May 27, 2024

Disrupted Cellular Function Linked to Type 2 Diabetes in Obesity, New Research Reveals

A recent study conducted by the University of Gothenburg has identified a mechanism behind the development of type 2 diabetes in individuals with obesity. The research highlights the disrupted function of cleaning cells in the body as a potential explanation for why some people with obesity develop the disease while others do not.

While it is widely recognized that obesity increases the risk of insulin resistance and type 2 diabetes, the reasons for the differences in susceptibility among individuals have remained unclear. The study suggests that these variations may be related to the function of adipose tissue, rather than the amount of body fat.

The research, published in the journal PNAS, primarily focused on experiments conducted on mice, but the findings suggest that the newly discovered mechanism may also apply to humans.

During weight gain, the breakdown of collagen, a structural protein, increases to accommodate the growth of fat cells within adipose tissue. Collagen is a natural building block in the body that provides strength to cartilage, muscles, and skin.

Macrophages, a type of white blood cell involved in the body’s immune response, are responsible for the breakdown of collagen. While macrophages typically aid in the destruction of invading bacteria, they also engulf and digest damaged cells and debris, such as degraded collagen, in adipose tissue during weight gain. The breakdown of collagen occurs through enzymatic degradation outside the fat cells, after which macrophages then engulf the collagen fragments for complete degradation. The study highlights the importance of the tightly regulated uptake of collagen fragments by macrophages.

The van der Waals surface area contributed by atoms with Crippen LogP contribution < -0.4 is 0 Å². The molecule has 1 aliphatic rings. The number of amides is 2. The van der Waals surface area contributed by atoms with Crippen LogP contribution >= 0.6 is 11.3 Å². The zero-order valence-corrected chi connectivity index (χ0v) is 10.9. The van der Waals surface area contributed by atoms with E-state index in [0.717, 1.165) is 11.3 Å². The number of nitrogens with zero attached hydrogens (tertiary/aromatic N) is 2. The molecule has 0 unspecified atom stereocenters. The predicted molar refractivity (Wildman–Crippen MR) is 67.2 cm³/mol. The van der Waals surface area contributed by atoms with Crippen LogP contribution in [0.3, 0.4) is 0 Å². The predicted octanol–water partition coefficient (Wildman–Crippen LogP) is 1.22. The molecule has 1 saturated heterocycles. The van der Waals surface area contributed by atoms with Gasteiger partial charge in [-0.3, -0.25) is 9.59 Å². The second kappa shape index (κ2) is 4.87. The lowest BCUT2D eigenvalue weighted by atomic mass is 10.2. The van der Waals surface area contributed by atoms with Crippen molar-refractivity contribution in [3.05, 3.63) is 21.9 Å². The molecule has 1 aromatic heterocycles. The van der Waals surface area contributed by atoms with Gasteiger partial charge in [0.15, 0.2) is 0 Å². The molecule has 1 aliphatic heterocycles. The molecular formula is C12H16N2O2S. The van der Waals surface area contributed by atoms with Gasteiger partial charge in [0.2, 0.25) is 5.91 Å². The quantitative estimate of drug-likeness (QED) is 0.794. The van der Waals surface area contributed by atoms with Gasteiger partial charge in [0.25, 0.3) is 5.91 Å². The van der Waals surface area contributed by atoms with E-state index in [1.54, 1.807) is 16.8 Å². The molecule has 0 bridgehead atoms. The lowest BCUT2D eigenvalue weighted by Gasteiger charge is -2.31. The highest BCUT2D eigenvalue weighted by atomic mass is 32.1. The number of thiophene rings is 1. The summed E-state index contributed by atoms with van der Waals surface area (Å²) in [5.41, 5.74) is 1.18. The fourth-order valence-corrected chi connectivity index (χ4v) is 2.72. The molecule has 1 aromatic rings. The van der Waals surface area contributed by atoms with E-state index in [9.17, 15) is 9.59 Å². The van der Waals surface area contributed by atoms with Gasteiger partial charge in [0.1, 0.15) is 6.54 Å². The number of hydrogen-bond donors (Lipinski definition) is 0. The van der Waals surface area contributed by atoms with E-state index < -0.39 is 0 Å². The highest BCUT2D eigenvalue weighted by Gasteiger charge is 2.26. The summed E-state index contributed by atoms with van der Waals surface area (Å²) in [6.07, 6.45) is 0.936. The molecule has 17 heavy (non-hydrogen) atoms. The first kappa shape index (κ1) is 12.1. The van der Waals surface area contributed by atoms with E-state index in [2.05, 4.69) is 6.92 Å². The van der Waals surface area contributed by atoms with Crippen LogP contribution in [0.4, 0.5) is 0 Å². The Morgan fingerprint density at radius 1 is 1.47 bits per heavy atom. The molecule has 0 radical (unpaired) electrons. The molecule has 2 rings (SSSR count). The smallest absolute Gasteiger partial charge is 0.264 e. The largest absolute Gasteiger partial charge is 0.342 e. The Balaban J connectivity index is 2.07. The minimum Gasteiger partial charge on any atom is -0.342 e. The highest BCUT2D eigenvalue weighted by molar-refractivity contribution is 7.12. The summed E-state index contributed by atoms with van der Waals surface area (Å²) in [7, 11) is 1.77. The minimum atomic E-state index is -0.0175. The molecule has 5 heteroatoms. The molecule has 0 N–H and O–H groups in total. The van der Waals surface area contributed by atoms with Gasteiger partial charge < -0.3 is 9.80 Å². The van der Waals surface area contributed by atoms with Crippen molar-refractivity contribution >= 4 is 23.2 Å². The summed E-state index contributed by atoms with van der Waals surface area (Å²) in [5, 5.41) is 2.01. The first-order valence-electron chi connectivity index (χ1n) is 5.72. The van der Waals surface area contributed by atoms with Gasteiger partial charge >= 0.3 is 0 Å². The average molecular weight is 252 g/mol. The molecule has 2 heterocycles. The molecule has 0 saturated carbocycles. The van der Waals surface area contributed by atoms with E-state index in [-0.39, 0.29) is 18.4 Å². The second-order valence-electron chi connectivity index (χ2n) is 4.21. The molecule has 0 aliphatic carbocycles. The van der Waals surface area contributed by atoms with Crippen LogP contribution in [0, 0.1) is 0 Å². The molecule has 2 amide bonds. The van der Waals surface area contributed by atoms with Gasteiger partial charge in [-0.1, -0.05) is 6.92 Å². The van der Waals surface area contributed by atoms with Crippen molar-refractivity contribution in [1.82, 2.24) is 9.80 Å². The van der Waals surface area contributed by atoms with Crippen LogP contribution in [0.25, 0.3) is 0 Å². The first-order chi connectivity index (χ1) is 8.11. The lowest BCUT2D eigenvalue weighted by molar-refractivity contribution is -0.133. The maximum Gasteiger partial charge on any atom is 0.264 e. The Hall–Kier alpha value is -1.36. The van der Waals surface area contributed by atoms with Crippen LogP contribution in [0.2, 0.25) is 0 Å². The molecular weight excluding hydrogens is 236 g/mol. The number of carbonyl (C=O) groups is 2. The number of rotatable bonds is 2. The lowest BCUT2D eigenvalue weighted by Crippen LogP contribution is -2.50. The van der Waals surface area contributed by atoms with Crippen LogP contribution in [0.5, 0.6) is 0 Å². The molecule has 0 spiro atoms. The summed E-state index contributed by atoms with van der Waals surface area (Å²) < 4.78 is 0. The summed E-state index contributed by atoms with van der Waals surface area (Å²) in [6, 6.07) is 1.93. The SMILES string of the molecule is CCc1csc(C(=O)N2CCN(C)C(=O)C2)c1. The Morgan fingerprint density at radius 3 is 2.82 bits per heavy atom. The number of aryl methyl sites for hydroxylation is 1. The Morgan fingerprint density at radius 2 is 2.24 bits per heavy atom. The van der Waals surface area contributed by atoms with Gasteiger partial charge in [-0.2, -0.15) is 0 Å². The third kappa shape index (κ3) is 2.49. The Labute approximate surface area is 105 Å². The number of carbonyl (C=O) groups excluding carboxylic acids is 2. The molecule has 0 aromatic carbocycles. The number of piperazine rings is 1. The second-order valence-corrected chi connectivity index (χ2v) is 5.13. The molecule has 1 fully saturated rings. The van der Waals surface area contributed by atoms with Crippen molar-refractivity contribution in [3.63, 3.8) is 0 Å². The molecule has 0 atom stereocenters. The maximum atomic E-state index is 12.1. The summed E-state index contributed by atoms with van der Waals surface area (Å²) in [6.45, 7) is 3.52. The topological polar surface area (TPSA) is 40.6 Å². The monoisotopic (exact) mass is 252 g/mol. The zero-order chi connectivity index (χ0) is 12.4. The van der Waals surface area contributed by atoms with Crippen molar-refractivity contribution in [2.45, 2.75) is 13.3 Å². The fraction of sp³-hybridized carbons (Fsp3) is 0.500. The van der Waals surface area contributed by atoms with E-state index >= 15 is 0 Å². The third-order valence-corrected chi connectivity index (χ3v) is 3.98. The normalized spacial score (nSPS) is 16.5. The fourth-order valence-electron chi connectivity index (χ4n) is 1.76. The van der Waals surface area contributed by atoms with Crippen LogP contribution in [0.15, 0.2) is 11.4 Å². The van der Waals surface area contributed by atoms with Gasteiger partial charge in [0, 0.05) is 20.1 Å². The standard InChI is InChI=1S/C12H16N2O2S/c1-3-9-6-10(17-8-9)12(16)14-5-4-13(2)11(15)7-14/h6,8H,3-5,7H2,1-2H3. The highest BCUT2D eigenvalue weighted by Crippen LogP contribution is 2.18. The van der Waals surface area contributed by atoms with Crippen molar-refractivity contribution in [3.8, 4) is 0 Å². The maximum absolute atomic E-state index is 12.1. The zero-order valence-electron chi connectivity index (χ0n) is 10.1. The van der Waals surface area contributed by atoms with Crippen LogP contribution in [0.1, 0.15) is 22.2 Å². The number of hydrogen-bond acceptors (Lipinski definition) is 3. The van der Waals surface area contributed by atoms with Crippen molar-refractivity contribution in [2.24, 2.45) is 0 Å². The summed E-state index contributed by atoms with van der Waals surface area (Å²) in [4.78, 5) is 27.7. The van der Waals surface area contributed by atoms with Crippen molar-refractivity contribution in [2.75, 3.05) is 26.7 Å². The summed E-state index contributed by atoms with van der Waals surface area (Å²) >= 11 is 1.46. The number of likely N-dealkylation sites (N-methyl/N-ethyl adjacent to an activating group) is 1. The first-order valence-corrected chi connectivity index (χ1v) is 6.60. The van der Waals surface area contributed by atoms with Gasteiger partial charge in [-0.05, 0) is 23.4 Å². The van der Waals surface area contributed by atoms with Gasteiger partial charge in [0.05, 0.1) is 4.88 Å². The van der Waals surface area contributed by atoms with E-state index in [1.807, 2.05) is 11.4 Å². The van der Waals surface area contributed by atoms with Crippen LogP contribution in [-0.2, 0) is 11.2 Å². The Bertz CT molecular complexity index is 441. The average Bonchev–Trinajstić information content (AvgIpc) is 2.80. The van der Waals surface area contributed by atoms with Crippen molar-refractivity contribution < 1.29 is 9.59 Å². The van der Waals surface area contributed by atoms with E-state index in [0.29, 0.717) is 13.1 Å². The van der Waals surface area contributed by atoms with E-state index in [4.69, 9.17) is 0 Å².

However, the researchers discovered that this function of macrophages is deactivated in instances of obesity and insulin resistance, resulting in the accumulation of collagen fragments in adipose tissue.

Although this had not been considered a problem previously, the study reveals that collagen fragments actively influence various cellular processes, including inflammation and cell division, as opposed to being mere debris.

The process thus transitions from maintaining normal adipose tissue function during weight gain to becoming pathogenic in certain cases. When human macrophage samples were exposed to conditions resembling diabetes, they also lost their ability to effectively eliminate collagen.

The study was led by Ingrid Wernstedt Asterholm, a Professor in Physiology at the Sahlgrenska Academy, University of Gothenburg.

Asterholm explains that when adipose tissue expands, macrophages play a role in remodeling the tissue in a controlled manner. The reasons behind the deactivation of this mechanism are yet to be determined, but Asterholm suggests that it may occur at a genetically determined degree of adiposity.

The researchers hope that these findings will eventually lead to new strategies for the prevention and treatment of type 2 diabetes. Additionally, certain collagen fragments could potentially serve as measurable biological markers, aiding in the identification of individuals at a higher risk of developing the condition.

1. Source: Coherent Market Insights, Public sources, Desk research
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